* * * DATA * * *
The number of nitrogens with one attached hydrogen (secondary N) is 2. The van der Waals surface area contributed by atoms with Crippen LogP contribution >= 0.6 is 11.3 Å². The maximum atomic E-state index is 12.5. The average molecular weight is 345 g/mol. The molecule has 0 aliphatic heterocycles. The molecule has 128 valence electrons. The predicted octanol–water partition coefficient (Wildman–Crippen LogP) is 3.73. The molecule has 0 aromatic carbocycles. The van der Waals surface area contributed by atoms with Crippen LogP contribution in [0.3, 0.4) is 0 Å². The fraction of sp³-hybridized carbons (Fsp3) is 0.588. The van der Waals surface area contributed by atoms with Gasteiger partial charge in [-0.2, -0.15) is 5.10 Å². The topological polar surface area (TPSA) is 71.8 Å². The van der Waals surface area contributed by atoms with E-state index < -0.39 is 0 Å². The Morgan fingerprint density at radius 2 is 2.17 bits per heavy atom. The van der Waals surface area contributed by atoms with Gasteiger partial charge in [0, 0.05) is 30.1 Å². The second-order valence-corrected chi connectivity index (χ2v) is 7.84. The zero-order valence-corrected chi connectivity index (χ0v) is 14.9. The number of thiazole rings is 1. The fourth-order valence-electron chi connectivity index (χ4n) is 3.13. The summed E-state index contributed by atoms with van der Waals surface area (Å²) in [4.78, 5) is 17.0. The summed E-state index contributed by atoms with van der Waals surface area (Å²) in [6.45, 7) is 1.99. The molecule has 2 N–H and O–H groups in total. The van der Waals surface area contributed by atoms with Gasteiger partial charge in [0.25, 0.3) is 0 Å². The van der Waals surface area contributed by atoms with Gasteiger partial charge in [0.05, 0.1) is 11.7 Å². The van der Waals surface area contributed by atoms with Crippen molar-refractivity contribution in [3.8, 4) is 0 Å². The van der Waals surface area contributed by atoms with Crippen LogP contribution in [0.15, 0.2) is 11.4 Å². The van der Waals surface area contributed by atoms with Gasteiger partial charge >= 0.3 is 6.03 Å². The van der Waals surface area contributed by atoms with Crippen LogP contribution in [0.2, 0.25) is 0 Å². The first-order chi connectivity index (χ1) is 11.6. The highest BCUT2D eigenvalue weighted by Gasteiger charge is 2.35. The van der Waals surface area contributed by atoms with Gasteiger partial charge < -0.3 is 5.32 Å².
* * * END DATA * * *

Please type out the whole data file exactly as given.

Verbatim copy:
The number of nitrogens with one attached hydrogen (secondary N) is 2. The van der Waals surface area contributed by atoms with Crippen LogP contribution >= 0.6 is 11.3 Å². The maximum atomic E-state index is 12.5. The average molecular weight is 345 g/mol. The molecule has 0 aliphatic heterocycles. The molecule has 128 valence electrons. The predicted octanol–water partition coefficient (Wildman–Crippen LogP) is 3.73. The molecule has 0 aromatic carbocycles. The van der Waals surface area contributed by atoms with Crippen LogP contribution in [0.3, 0.4) is 0 Å². The fraction of sp³-hybridized carbons (Fsp3) is 0.588. The van der Waals surface area contributed by atoms with Gasteiger partial charge in [-0.2, -0.15) is 5.10 Å². The topological polar surface area (TPSA) is 71.8 Å². The van der Waals surface area contributed by atoms with E-state index < -0.39 is 0 Å². The Morgan fingerprint density at radius 2 is 2.17 bits per heavy atom. The van der Waals surface area contributed by atoms with Gasteiger partial charge in [0, 0.05) is 30.1 Å². The second-order valence-corrected chi connectivity index (χ2v) is 7.84. The zero-order valence-corrected chi connectivity index (χ0v) is 14.9. The number of thiazole rings is 1. The fourth-order valence-electron chi connectivity index (χ4n) is 3.13. The summed E-state index contributed by atoms with van der Waals surface area (Å²) in [4.78, 5) is 17.0. The summed E-state index contributed by atoms with van der Waals surface area (Å²) in [6.45, 7) is 1.99. The molecule has 2 N–H and O–H groups in total. The van der Waals surface area contributed by atoms with Gasteiger partial charge in [0.25, 0.3) is 0 Å². The van der Waals surface area contributed by atoms with Gasteiger partial charge in [0.05, 0.1) is 11.7 Å². The van der Waals surface area contributed by atoms with Crippen molar-refractivity contribution in [3.8, 4) is 0 Å². The van der Waals surface area contributed by atoms with Crippen LogP contribution in [0.15, 0.2) is 11.4 Å². The van der Waals surface area contributed by atoms with Gasteiger partial charge >= 0.3 is 6.03 Å². The van der Waals surface area contributed by atoms with Crippen LogP contribution in [0.2, 0.25) is 0 Å². The first-order chi connectivity index (χ1) is 11.6. The highest BCUT2D eigenvalue weighted by Gasteiger charge is 2.35. The van der Waals surface area contributed by atoms with Gasteiger partial charge < -0.3 is 5.32 Å².